The same dynamic held in terms of improvements in cardio-respiratory fitness, in which aerobic or combined aerobic-resistance training produced benefits, while resistance training alone did not.

However, any form of exercise, alone or in combination, appeared to significantly boost motor function among the participants -- although combining aerobic with resistance exercise provided the most benefit.

The authors concluded that older men and women have the most to gain by engaging in a routine exercise program that includes both aerobic and resistance training, while maintaining a healthy diet. And they encouraged health-care providers to advocate this kind of lifestyle to their elderly patients.

"It would certainly be wrong to say that aerobic exercise alone doesn't provide a substantial benefit," noted Ross. "It certainly does. And if an older individual can't get access to resistance training, aerobics alone is much better than doing nothing. It's just that optimal results are obtained from doing both aerobics and resistance."

Dr. Roger H. Unger, a professor of internal medicine and emeritus director of the Touchstone Center for Diabetes Research at the University of Texas Southwestern Medical Center at Dallas, indicated that the findings are strongly in line with what he would expect.

"The reason you have muscle is to move around," he said. "Not to sit still all your life. And you don't have to be a rocket scientist to figure this out. For two and a half million years of evolution, our species always had to use its muscles, until about a hundred years ago. Now we have inactivity 16 hours a day, because we no longer move our muscles to get to work, and no longer move our muscles when we're at work, and when we get home, we watch television."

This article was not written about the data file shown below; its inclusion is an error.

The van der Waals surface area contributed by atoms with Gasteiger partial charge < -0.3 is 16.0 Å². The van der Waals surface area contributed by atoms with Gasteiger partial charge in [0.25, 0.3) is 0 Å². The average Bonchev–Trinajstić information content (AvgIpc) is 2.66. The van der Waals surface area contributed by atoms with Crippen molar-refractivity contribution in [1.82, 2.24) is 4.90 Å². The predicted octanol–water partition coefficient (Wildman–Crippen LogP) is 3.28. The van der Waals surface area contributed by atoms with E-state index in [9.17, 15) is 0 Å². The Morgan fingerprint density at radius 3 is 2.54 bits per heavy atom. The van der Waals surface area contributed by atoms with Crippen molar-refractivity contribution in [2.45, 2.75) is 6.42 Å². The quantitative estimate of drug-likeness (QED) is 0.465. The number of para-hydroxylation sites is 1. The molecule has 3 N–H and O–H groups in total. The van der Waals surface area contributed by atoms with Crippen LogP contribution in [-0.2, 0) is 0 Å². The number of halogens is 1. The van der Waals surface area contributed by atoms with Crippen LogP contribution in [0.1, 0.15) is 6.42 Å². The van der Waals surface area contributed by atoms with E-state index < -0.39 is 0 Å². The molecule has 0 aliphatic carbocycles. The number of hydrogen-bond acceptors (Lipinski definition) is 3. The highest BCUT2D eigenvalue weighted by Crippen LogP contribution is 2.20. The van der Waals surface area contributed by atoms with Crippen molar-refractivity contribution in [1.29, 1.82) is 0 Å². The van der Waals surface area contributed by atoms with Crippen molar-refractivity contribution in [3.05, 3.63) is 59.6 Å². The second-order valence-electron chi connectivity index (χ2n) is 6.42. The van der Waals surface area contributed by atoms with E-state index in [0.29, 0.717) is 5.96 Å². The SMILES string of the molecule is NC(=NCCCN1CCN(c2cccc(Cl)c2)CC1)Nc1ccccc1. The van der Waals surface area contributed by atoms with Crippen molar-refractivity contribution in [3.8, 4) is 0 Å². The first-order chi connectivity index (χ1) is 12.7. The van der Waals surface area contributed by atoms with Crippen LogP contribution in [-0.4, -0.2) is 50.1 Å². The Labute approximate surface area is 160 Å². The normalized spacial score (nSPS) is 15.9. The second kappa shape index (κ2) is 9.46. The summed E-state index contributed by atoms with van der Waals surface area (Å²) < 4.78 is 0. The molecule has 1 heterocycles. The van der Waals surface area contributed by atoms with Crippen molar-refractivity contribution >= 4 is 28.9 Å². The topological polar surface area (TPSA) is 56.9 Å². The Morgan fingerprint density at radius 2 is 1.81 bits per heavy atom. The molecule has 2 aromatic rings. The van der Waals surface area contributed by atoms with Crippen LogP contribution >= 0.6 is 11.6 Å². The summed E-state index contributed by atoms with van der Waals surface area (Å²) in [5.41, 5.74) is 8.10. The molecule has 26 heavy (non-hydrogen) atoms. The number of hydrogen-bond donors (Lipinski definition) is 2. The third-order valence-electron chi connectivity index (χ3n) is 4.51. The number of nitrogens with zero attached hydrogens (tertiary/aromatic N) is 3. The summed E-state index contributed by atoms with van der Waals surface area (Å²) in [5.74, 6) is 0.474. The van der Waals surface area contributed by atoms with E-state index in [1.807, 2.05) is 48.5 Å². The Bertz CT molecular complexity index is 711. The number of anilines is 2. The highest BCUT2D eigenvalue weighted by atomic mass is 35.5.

"So, when we overeat and under-exert, when we don't use our muscles over long periods of time, we obviously will ultimately suffer the consequences and go on to develop all sorts of irregularities, including insulin resistance," added Unger. "So, anything that gets people to move is going to be beneficial."

More information

For more on exercise and aging, visit the U.S. National Institute on Aging.



SOURCES: Robert Ross, Ph.D., division of endocrinology and metabolism, school of kinesiology and health studies, Queen's University, Kingston, Ontario, Canada; Roger H. Unger, M.D., professor, internal medicine, and emeritus director, Touchstone Center for Diabetes Research, University of Texas Southwestern Medical Center at Dallas; Jan. 26, 2009, Archives of Internal Medicine

Last Updated: Jan. 30, 2009